As used herein “Collagen” means pharmaceutical grade collagen used in the treatment of human patients. Collagen is a fibrous protein that form fibrils having a very high tensile strength and that has been found in most multicellular organisms. Collagen serves to hold cells and tissues together and to direct the development of mature tissue. Collagen is the major fibrous protein in skin, cartilage, bone, tendon, blood vessels and teeth.

There are many types of collagen which differ from each other to meet the requirements of various tissues. Some examples of types of collagen are as follows: type one [α1(I)]2α2 which is found in skin, tendon, bone and cornea; type two [α1(II)3 which is found in cartilage intervertebral disc, and the vitreous body; type three [α1 (III)]3 which can be found in skin and the cardiovascular system; type four [α1(IV)]2α2(IV) which can be found in basement membrane; type five [α1(V)]2α2(V) and α1(V)α2(V)α3(V) which is found in the placenta and cornea. Examples of newly identified forms of collagen include: type seven (VII) which is found in anchoring fibrils beneath many epithelial; and types nine (IX), ten (X) and eleven (XI), which are minor constituents of cartilage.

The chemical characterization of native collagen was difficult since its low solubility made isolation of collagen a tedious task. Eventually, it was discovered that collagen from tissues of young animals was not as extensively cross linked as that of mature tissues and thus was more amenable to extraction. For example, the basic structural unit of type I collagen, tropo-collagen, can be extracted in intact form from some young, collagen-containing animal tissues.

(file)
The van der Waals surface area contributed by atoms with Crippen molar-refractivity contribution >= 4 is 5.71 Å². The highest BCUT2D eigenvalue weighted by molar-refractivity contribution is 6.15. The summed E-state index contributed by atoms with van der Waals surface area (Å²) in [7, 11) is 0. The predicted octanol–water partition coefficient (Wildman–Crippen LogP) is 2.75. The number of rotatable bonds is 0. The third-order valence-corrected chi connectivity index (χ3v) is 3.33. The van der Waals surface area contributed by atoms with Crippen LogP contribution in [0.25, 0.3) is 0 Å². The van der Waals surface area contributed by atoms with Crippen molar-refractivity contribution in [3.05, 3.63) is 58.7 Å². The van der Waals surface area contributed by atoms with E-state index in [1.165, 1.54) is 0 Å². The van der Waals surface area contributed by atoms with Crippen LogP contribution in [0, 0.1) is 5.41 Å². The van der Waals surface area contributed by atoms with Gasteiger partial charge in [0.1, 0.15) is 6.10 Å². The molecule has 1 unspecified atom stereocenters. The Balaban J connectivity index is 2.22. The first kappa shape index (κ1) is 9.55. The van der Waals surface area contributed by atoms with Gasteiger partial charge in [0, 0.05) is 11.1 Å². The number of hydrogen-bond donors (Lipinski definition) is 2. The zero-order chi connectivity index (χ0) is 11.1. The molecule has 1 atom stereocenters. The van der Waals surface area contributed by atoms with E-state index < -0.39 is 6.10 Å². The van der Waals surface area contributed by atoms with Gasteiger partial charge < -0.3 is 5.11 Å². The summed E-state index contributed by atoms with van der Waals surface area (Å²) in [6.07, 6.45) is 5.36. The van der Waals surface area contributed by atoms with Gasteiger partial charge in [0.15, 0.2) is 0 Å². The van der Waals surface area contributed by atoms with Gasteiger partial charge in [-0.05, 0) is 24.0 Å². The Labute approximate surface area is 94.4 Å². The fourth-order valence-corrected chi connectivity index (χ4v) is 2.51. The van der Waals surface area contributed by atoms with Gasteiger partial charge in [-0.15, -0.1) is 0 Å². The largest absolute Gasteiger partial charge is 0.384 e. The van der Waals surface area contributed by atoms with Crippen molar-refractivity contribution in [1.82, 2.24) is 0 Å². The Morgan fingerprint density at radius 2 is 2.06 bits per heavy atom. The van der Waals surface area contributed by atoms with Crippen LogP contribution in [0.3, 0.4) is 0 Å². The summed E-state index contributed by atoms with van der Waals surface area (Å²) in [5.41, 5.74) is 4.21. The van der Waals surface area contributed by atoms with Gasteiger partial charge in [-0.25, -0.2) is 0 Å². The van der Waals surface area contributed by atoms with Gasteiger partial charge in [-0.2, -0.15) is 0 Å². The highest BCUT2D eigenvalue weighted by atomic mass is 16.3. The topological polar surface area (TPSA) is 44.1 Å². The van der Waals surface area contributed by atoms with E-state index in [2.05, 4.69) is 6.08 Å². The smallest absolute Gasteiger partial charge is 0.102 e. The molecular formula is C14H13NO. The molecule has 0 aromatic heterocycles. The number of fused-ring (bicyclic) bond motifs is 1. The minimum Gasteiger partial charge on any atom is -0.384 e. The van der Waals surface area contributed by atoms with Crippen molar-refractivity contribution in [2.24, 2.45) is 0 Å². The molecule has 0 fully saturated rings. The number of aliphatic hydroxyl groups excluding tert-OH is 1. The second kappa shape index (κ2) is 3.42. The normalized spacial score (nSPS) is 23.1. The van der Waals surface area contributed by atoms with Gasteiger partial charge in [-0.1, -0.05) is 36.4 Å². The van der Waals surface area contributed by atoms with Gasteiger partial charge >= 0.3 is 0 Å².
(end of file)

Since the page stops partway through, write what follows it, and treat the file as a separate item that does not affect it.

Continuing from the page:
Substantial information can be found in patents and publications relating to uses of Collagen. For example, see U.S. Pat. Nos. 4,294,241; 4,668,516; 5,640,941; and 5,716,411 all of which are incorporated herein by reference as are the publications and patents cited in these patents to disclose and describe various ways of using collagen which can in turn be mixed with and administered and used with platelet formulations of the present invention.

The terms “permeation enhancer”, “skin permeation enhancer” and the like are used interchangeably here to mean any compound or group of compounds which increase the rate at which a component moves through the skin. The enhancer may have physical and/or chemical characteristics which enhance permeation through the skin. The enhancer may be a natural compound (e.g. a plant polar lipid as taught in U.S. Pat. No. 6,346,244) or a synthetic compound (e.g. a ceramic hydroxyapatite with particles of about 2 to about 6 micrometers in mean diameter as taught in U.S. Pat. No. 6,096,324) and may be used in combination with other materials such as lipid vesicles as taught in U.S. Pat. No. 4,761,288 —see also U.S. Pat. Nos. 5,059,426; 6,238,933; and 5,762,956 which teach permeation enhancers of various types.

The skin permeation enhancers utilized in the present invention may comprise any of or a combination of any of dimethyl sulfoxide (DMSO), a fatty alcohol ester of lactic acid and lower (lower maens 1 to 4 cabons) alkyl ester of lactic acid. Preferably, the enhancer is a mixture of DMSO with lauryl lactate (available as Ceraphil 31 from Van Dyk Chem. Co., Belleville, N.J.) and ethyl lactate. Formulations of the invention may comprise one or a combination of skin permeation enhancers homogeneously dispersed in a formulation of when used on a patch be present in an adhesive polymer matrix. The skin permeation mixture may be present in the adhesive polymer matrix in an effective amount of up to about 30-60% w/w of the total matrix, i.e., at about 35-55% w/w of the matrix.